REDUCTION OF SKIN FRICTION DRAG IN HYPERSONIC FLOW BY BOUNDARY LAYER COMBUSTION

Suraweera, Milinda Vishwanath (2006). REDUCTION OF SKIN FRICTION DRAG IN HYPERSONIC FLOW BY BOUNDARY LAYER COMBUSTION PhD Thesis, School of Engineering, University of Queensland.

       
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Author Suraweera, Milinda Vishwanath
Thesis Title REDUCTION OF SKIN FRICTION DRAG IN HYPERSONIC FLOW BY BOUNDARY LAYER COMBUSTION
School, Centre or Institute School of Engineering
Institution University of Queensland
Publication date 2006
Thesis type PhD Thesis
Supervisor Associate Professor David Mee
Abstract/Summary The high levels of viscous drag that are produced at hypersonic velocities pose a considerable barrier to the successful development and operation of scramjet flight vehicles. The higher density flow that passes through a scramjet combustor produces a large component of the overall viscous drag of the vehicle. The present study investigates a skin friction reduction method, in which hydrogen is injected and combusted within a turbulent boundary layer, over a range of conditions in the hypersonic regime. Results from an experimental and numerical study of skin friction levels obtained when hydrogen is injected into turbulent boundary layers are presented. Measurements are reported from experiments in the T4 free-piston reflected shock tunnel. Hydrogen was injected from a 3 mm high slot into the boundary layer on the flat surface of one of the walls of a duct 100 mm wide, 60 mm high, and 1745 mm long. The experiments were conducted at Mach numbers ranging from 4.2 to 5.9, flow nozzle-supply enthalpies of 4.8 MJ/kg to 9.5 MJ/kg, and Reynolds numbers of 3.7 × 106 m-1 to 17.2 × 106 m-1. Fuel was injected at mass flow rates ranging from 0 kg/s/m to 0.62 kg/s/m, and nozzle area ratios of 1.0 to 4.2 for test flows of air. Combustion occurred at most flow conditions with results indicating a maximum reduction in skin friction coefficient of approximately 80% of the level measured with no injection. Skin friction reductions of approximately 60% were obtained at two other test flows. Generally, the experimental results showed that when the pressure rise due to combustion was larger, the reduction in local skin friction coefficient was larger. At high nozzle-supply enthalpies of test flows, reductions in skin friction due to combustion reduced as a result of decreasing heat release from combustion. Hydrogen injection into a test flow of nitrogen was also trialled at all flow conditions to compare with the results obtained when fuel was injected into an air flow in order to identify the effects of combustion. In general, the results showed that reductions in local skin friction coefficient were greater when combustion occured than when fuel was injected and did not burn. In addition, measured heat transfer levels were found to be comparable with levels obtained without injection for most of the experimental conditions. Reynolds analogy was also explored at high stagnation enthalpy and high Mach number over a broad range of skin friction coefficients. Results for Reynolds analogy factors at higher skin friction coefficients than previous studies are presented. Results with nitrogen as a test gas to suppress real-gas effects are also included. Shock tunnel measurements of skin friction and heat transfer rates show a trend of decreasing Reynolds analogy factor with increasing skin friction coefficient. This trend is apparently independent of stagnation enthalpy, unit Reynolds number and Mach number for the range of conditions that are examined in the present study.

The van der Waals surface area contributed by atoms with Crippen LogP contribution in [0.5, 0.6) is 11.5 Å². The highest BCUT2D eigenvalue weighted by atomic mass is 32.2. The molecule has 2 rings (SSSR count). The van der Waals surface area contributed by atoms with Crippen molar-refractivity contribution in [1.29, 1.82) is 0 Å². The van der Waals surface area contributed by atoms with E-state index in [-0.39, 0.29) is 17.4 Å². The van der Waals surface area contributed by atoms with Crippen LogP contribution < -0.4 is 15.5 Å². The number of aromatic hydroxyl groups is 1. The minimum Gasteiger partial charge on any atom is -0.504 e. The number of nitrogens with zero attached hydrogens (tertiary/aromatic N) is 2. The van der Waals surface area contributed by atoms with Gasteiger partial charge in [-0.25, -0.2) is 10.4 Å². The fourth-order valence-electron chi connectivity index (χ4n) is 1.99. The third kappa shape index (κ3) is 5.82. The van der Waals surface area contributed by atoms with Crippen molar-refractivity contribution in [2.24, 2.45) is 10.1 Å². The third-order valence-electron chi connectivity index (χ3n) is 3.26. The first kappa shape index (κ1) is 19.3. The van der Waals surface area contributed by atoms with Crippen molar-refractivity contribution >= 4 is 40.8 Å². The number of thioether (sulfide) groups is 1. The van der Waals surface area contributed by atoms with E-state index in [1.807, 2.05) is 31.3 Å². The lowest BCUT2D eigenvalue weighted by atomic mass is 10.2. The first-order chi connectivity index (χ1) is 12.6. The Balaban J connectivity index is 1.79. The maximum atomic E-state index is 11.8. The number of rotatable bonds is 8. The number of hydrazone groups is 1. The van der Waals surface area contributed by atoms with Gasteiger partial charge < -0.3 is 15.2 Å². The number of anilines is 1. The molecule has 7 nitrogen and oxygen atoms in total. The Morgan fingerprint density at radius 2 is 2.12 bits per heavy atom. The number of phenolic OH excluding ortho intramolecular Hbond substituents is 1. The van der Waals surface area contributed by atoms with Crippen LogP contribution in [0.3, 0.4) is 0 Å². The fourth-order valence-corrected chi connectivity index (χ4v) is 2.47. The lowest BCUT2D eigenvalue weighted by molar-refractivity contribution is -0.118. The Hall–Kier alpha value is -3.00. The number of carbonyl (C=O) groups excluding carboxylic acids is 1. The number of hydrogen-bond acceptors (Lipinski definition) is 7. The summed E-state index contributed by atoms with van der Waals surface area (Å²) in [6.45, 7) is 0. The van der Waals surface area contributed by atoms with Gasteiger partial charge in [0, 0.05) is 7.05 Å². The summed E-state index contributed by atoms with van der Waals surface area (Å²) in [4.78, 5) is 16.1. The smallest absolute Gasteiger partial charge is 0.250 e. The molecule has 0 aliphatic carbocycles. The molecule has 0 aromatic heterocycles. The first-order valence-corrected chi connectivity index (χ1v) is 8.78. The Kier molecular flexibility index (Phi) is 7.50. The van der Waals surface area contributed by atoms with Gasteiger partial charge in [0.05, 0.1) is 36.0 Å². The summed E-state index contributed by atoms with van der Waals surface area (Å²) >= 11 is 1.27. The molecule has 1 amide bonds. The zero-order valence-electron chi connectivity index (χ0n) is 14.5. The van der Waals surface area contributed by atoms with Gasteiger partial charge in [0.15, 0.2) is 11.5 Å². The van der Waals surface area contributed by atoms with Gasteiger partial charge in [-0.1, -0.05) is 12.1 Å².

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Created: Fri, 21 Nov 2008, 15:02:36 EST